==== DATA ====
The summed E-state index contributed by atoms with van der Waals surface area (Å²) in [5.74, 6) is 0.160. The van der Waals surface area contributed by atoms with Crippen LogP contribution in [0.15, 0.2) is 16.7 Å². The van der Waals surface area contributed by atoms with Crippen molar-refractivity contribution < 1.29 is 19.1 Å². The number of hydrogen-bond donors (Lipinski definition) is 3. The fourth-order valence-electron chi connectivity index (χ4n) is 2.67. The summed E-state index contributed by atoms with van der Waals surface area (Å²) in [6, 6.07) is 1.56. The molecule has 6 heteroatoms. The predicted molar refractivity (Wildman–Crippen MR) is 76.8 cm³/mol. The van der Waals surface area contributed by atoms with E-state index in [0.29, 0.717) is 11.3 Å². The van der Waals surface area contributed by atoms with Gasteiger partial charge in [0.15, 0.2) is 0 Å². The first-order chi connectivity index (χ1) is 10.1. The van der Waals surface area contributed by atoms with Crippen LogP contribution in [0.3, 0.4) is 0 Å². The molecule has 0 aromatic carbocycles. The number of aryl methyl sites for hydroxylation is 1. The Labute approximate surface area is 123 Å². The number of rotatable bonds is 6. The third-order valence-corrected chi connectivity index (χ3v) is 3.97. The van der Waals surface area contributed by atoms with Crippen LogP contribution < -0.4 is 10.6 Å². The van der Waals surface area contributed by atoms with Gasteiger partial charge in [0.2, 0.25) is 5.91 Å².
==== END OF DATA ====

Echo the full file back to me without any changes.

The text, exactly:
The summed E-state index contributed by atoms with van der Waals surface area (Å²) in [5.74, 6) is 0.160. The van der Waals surface area contributed by atoms with Crippen LogP contribution in [0.15, 0.2) is 16.7 Å². The van der Waals surface area contributed by atoms with Crippen molar-refractivity contribution < 1.29 is 19.1 Å². The number of hydrogen-bond donors (Lipinski definition) is 3. The fourth-order valence-electron chi connectivity index (χ4n) is 2.67. The summed E-state index contributed by atoms with van der Waals surface area (Å²) in [6, 6.07) is 1.56. The molecule has 6 heteroatoms. The predicted molar refractivity (Wildman–Crippen MR) is 76.8 cm³/mol. The van der Waals surface area contributed by atoms with E-state index in [0.29, 0.717) is 11.3 Å². The van der Waals surface area contributed by atoms with Gasteiger partial charge in [0.15, 0.2) is 0 Å². The first-order chi connectivity index (χ1) is 10.1. The van der Waals surface area contributed by atoms with Crippen LogP contribution in [0.3, 0.4) is 0 Å². The molecule has 0 aromatic carbocycles. The number of aryl methyl sites for hydroxylation is 1. The Labute approximate surface area is 123 Å². The number of rotatable bonds is 6. The third-order valence-corrected chi connectivity index (χ3v) is 3.97. The van der Waals surface area contributed by atoms with Crippen LogP contribution < -0.4 is 10.6 Å². The van der Waals surface area contributed by atoms with Gasteiger partial charge in [0.2, 0.25) is 5.91 Å².